Sorry, you need to enable JavaScript to visit this website.
United Nations Department of Economic and Social Affairs Sustainable Development

The Least Developed Countries Report 2014

Publication Year: 2014 Publisher: United Nations


Related Goals


At the beginning of the millennium the least developed countries (LDCs) enjoyed the strongest and longest growth rates since the 1970s, benefiting from sustained global growth, surging commodity prices and buoyant capital flows.

Between 2000 and 2008, the average annual growth of the group’s real gross domestic product (GDP) exceeded 7 per cent, raising hopes that some LDCs may be able to graduate from this category within the present decade.

However, since the outbreak of the global financial crisis in 2008 and the drastic change in external conditions, LDCs have experienced a slowdown of economic activity. As a result, their economic growth has been much weaker during the past five years and well below the target rate of 7 per cent annual growth established in the Istanbul Programme of Action (IPoA), and considered necessary for attaining the Millennium Development Goals (MDGs).

Further progress in human development can only be made by reigniting sustained economic growth in the LDCs and accelerating the structural transformation of their economies. This means changing the composition of output and employment towards those economic sectors and activities with higher productivity and value added. Indeed, it is only if efficiency gains and changes in the structure of their economies happen concomitantly, that they will be able to achieve economic progress on a sustainable basis, and improve the living conditions of the most vulnerable people. History has shown that sustained economic growth and development are achieved by those countries that are able to effectively transform their productive activities from low to high productivity, and diversify their production and exports.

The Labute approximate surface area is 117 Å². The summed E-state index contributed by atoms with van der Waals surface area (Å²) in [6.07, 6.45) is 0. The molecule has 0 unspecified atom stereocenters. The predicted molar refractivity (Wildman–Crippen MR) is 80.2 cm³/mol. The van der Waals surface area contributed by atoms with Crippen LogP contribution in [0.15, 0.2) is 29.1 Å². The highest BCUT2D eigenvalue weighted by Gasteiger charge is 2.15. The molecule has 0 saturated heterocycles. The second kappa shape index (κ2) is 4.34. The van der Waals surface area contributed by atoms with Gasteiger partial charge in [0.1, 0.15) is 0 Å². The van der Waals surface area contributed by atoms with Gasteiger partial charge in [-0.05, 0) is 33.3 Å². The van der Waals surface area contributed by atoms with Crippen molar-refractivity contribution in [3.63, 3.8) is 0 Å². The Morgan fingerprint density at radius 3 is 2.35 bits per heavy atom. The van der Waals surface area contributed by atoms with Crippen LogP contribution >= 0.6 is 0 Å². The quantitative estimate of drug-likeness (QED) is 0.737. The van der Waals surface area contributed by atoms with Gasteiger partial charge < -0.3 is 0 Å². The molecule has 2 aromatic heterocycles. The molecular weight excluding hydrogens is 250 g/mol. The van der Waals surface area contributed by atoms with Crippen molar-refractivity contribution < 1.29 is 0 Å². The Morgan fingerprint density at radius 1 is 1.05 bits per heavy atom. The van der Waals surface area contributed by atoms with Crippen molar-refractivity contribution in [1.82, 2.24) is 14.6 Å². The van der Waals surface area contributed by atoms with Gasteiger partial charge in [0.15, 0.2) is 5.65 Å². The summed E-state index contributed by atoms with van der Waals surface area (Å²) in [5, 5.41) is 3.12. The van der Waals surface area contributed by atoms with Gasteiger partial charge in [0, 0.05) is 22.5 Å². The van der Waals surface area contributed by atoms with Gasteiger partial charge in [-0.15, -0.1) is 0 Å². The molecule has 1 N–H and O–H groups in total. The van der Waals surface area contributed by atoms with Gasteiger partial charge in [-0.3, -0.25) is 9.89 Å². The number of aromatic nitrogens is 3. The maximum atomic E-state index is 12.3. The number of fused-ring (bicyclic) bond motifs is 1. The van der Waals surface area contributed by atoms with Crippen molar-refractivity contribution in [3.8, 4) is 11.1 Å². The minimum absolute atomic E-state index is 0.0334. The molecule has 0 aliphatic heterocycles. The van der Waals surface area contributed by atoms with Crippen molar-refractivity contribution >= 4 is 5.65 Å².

The Least Developed Countries Report 2014 examines the linkages between structural transformation, economic growth and human development. It argues that LDCs cannot, and should not, focus only on aggregate growth; they also need to pay attention to the type of growth pattern and its main drivers. The Report also considers what LDCs can do to transform their economies in order to foster economic growth and achieve the MDGs and the Sustainable Development Goals (SDGs) which are planned to succeed them, and what the international community can do to support LDCs in their structural transformation and in their efforts to achieve the SDGs.